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I had today some surprising experience in converting svg to pdf using inkscape.

I am preparing drawings for laser cutter. for laser cutting, the drawing should be passed as pdf and the line stroke should be 0.001m (1µm) or less. I can set this in inkscape easily. but when exporting, the pdf "looks" empty and cannot be printed. this is in fact not completely true. here are some observations I made : - file has normal weight (compared to the one with 1mm - see below) - nothing can be seen from acrobat reader - as I sent my file along using gmail, google apps pdf previewer displayed properly the drawing (with very fairly line)

I could fix the problem by exporting the drawing to pdf with 1mm line stroke and then use libre office pdf editing capabilities to get the line stroke back at 1µm and saving it back to pdf.

there might not be big differences in how the pdf is written by both apliccations. could there be some rounding effect (in inkscape)

at the end, this is not handy, and I am wondering why is that. any idea on this ? have I missed something in the pdf export ?

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closed as off-topic by JohnB Oct 21 at 13:30

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  • "This appears to be a tech support question about fixing technology to work as advertised. Please edit the question so that it pertains to using technology to solve a design problem. You may want to check if it hasn't already been asked in Super User. In many cases, contacting the manufacturer is the quickest option." – JohnB
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It is best to never go below .25pt (.088mm). It's rare for anything to be able to reproduce anything smaller. – SOIA Mar 25 '14 at 22:38
If you are able to get 1µm lines to print and view on other pdf documents, the problem must be that the Inkscape pdf converter is imposing a resolution that isn't fine enough. However, resolution shouldn't affect vector drawings if you are (a) using Save as... to export the file as pdf, (not print to pdf or export as bitmap) and (b) you are not doing anything to convert vector lines to raster image. Nonetheless, you might want to change the "resolution for rasterization" setting in the "Save as pdf" dialog to see if that helps. – AmeliaBR Mar 26 '14 at 16:22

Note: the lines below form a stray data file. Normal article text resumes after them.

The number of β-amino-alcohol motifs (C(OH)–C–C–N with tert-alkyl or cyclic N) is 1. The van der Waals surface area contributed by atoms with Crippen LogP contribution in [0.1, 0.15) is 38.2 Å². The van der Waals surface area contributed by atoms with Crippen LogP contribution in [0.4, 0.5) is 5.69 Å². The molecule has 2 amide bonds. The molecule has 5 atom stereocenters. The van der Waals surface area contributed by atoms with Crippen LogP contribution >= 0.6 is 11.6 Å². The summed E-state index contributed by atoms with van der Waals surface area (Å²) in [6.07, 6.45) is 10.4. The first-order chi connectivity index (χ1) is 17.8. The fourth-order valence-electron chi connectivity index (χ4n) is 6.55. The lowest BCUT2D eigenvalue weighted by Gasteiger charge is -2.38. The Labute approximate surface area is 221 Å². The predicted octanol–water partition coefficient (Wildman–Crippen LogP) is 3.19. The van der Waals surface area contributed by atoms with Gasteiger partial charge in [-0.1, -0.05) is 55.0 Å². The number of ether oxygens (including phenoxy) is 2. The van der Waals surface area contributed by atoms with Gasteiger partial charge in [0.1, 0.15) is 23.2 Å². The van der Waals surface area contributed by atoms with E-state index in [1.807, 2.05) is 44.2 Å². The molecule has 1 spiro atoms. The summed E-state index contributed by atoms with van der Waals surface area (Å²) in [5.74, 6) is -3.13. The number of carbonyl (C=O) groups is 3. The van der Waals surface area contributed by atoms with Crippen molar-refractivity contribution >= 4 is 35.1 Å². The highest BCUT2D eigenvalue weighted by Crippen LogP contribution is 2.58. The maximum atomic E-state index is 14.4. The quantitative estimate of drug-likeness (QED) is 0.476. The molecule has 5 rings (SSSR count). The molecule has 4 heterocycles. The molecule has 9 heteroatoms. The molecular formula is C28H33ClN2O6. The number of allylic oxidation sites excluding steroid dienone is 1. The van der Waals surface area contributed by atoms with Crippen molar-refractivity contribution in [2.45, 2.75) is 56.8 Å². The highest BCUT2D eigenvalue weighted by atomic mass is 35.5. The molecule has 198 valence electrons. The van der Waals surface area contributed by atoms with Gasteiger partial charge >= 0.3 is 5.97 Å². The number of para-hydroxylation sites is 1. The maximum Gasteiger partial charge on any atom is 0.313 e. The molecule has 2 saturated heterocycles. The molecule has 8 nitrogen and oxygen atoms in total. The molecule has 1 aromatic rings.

@scott: thanks for the comment. indeed, using µm is not meant to be "reproduced" IRL. in fact, the line stroke is used by the laser cutter machine to define if this line is to be laser cut or drilled. <= 1µm is used to code laser cut. – Pascal Mar 27 '14 at 13:46
If the same pdf works in Google Apps and not in Acrobat Reader, then it's probably a bug of Acrobat Reader. – ignis Apr 11 '14 at 10:14
I'm having the same issue. I have tried many stroke widths and the problem appears when you go below 0.018mm. One thing to note is that square paths are working as expected, but as soon as you have some curves, the path won't be exported. You can try this for yourself: draw a square and a circle on the same document, both with 0.001mm stroke width. Export to PDF. Open the PDF ==> you only get the square. Please help ! – Derek Oct 20 at 12:15

1 Answer 1

I found out that this is a known bug of the Cairo library that Inkscape is using to convert to PDF:

It seems that a fix will be created real soon, so hopefully the next release of Cairo will include it.

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